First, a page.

Nitrogen Content of Wheat and Corn in Response to the Application of Urea and the Urease Inhibitor N-(n-butyl thiophosphorictriamide)



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Increasing nitrogen (N) uptake by crops is a primary goal of many crop producers due to the direct relationship between crop N content and higher yields. In order to increase N uptake by crops, the application of N fertilizer, specifically urea, is often used. However, N in the soil can be extremely volatile and is easily lost to the atmosphere through ammonia (NH3) volatilization before it is able to be used by the intended crops. Urease, an enzyme found in the soil, is a major facilitator of the NH3 volatilization process. Urease inhibitors were developed in order to delay the volatilization of N from N fertilizers, allowing more of the N to infiltrate the topsoil, thereby giving crops the opportunity to absorb the plant available N. This study was performed in an attempt to evaluate the effects of the urease inhibitor N-(n-butyl) thiophosphoric triamide (NBPT) on the harvested N content of wheat (Triticum aestivum L.) and corn (Zea mays L.) in the field. Six treatments, replicated four times each, were observed in completely randomized field plots each measuring 3.048 X 6.096 meters. The plots were treated with compost alone, compost treated with the NBPT-based inhibitor, N-YieldTM, urea alone, urea treated with N-YieldTM, urea treated with another NBPT-based inhibitor, Agrotain® (Ultra or Advanced, depending on the year), or were designated as a control group, wherein no fertilizer or urease inhibitor was applied. Once the crops reached maturity, they were harvested, and lab analyses were run on the dry matter harvested from each plot to determine nutrient values. In this study, N concentrations in wheat straw ranged from 0.64% in the control to 1.36% in the treatment containing urea treated with the NBPT-based inhibitor N-YieldTM, while N concentrations in wheat grain ranged from 2.09% in the control to 3.52% in the treatment containing urea treated with the NBPT-based inhibitor N-YieldTM. Similarly, N concentrations in the corn stover ranged from 0.81% in the compost treatment to 1.80% in the treatment containing urea treated with the NBPT-based inhibitor Agrotain®. However, the data analyzed in this study suggest that, in field conditions, while the application of urea fertilizer greatly increases N concentrations in wheat and corn, the addition of NBPT (whether Agrotain® or N-YieldTM) to urea before field application does not significantly increase N concentrations over that of urea alone.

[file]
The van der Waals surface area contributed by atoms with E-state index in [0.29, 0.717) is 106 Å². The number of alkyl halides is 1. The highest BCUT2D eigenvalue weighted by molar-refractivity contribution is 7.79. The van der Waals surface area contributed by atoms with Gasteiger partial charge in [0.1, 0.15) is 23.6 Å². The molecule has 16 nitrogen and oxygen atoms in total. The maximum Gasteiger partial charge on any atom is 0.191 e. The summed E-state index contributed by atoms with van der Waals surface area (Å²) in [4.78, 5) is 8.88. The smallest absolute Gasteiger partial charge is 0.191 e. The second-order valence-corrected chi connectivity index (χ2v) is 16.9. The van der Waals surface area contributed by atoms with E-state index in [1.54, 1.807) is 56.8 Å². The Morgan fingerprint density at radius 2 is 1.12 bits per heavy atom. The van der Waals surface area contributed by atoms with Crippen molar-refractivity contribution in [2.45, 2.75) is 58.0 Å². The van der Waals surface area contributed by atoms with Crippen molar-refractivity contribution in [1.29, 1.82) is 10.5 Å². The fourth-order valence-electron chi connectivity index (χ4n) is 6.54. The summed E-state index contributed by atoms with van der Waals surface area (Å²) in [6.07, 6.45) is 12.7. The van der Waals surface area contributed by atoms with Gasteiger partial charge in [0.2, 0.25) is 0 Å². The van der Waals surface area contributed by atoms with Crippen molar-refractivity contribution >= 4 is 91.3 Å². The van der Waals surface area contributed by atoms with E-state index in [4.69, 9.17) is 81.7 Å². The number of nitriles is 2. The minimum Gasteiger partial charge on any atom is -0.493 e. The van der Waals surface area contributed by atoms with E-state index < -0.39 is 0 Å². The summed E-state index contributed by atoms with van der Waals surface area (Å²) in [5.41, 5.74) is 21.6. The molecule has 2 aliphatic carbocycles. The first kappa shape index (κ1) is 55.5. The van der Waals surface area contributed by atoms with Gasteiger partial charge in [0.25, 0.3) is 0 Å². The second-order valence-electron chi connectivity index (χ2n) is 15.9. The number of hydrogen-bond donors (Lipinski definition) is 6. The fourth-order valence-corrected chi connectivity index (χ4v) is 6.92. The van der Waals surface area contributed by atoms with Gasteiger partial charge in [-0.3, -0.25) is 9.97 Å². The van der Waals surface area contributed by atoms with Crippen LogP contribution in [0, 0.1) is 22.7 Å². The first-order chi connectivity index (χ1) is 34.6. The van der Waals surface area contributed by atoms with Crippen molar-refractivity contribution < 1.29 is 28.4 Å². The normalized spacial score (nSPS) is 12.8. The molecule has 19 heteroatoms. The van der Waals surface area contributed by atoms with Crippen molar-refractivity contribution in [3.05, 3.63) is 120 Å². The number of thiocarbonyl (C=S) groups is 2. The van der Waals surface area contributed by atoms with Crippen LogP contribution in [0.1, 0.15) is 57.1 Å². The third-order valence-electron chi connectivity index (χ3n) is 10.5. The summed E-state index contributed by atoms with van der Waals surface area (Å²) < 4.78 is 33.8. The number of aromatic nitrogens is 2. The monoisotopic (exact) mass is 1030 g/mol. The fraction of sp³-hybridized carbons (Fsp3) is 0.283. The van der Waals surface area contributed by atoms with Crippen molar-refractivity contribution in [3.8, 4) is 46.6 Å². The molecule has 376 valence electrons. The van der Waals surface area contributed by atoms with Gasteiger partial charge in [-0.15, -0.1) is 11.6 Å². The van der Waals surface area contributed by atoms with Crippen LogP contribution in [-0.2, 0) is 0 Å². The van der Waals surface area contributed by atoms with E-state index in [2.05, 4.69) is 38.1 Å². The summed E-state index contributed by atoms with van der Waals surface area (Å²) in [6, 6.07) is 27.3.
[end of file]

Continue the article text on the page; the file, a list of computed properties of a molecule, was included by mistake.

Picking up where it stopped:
NBPT, nitrogen, urea, Agrotain, N-Yield, wheat, corn, fertilizer, urease, N-(n-butyl) thiophosphoric triamide


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